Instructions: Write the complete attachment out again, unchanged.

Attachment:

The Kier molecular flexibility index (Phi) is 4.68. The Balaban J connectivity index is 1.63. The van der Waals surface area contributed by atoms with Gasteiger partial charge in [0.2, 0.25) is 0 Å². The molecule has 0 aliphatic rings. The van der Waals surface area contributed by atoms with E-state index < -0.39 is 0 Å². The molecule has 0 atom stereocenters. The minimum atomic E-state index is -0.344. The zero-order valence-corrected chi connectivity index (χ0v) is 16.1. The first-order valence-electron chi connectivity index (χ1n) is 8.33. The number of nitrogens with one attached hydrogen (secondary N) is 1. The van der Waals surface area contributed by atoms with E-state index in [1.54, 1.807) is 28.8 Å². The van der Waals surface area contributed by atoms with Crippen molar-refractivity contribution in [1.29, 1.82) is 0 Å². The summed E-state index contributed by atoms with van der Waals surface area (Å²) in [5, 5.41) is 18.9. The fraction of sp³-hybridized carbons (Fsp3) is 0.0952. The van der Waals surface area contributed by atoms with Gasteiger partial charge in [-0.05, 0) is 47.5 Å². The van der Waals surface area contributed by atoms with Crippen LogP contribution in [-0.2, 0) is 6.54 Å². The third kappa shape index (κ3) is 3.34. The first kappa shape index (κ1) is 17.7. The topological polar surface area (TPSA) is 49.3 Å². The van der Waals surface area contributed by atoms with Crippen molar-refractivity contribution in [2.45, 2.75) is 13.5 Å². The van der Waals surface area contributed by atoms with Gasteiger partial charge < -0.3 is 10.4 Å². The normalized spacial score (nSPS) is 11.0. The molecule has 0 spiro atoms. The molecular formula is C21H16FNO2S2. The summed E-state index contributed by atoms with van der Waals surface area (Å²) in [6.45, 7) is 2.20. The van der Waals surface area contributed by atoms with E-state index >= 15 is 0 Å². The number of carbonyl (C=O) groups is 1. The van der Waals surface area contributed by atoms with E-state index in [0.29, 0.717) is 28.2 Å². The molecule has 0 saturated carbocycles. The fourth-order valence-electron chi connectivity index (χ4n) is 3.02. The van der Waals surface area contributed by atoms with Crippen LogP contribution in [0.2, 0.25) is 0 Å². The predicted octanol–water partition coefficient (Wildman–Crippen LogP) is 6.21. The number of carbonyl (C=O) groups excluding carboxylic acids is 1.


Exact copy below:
The Kier molecular flexibility index (Phi) is 4.68. The Balaban J connectivity index is 1.63. The van der Waals surface area contributed by atoms with Gasteiger partial charge in [0.2, 0.25) is 0 Å². The molecule has 0 aliphatic rings. The van der Waals surface area contributed by atoms with E-state index < -0.39 is 0 Å². The molecule has 0 atom stereocenters. The minimum atomic E-state index is -0.344. The zero-order valence-corrected chi connectivity index (χ0v) is 16.1. The first-order valence-electron chi connectivity index (χ1n) is 8.33. The number of nitrogens with one attached hydrogen (secondary N) is 1. The van der Waals surface area contributed by atoms with E-state index in [1.54, 1.807) is 28.8 Å². The van der Waals surface area contributed by atoms with Crippen molar-refractivity contribution in [1.29, 1.82) is 0 Å². The summed E-state index contributed by atoms with van der Waals surface area (Å²) in [5, 5.41) is 18.9. The fraction of sp³-hybridized carbons (Fsp3) is 0.0952. The van der Waals surface area contributed by atoms with Gasteiger partial charge in [-0.05, 0) is 47.5 Å². The van der Waals surface area contributed by atoms with Crippen LogP contribution in [-0.2, 0) is 6.54 Å². The third kappa shape index (κ3) is 3.34. The first kappa shape index (κ1) is 17.7. The topological polar surface area (TPSA) is 49.3 Å². The van der Waals surface area contributed by atoms with Crippen molar-refractivity contribution in [2.45, 2.75) is 13.5 Å². The van der Waals surface area contributed by atoms with Gasteiger partial charge < -0.3 is 10.4 Å². The normalized spacial score (nSPS) is 11.0. The molecule has 0 spiro atoms. The molecular formula is C21H16FNO2S2. The summed E-state index contributed by atoms with van der Waals surface area (Å²) in [6.45, 7) is 2.20. The van der Waals surface area contributed by atoms with E-state index >= 15 is 0 Å². The number of carbonyl (C=O) groups is 1. The van der Waals surface area contributed by atoms with E-state index in [0.29, 0.717) is 28.2 Å². The molecule has 0 saturated carbocycles. The fourth-order valence-electron chi connectivity index (χ4n) is 3.02. The van der Waals surface area contributed by atoms with Crippen LogP contribution in [0.2, 0.25) is 0 Å². The predicted octanol–water partition coefficient (Wildman–Crippen LogP) is 6.21. The number of carbonyl (C=O) groups excluding carboxylic acids is 1.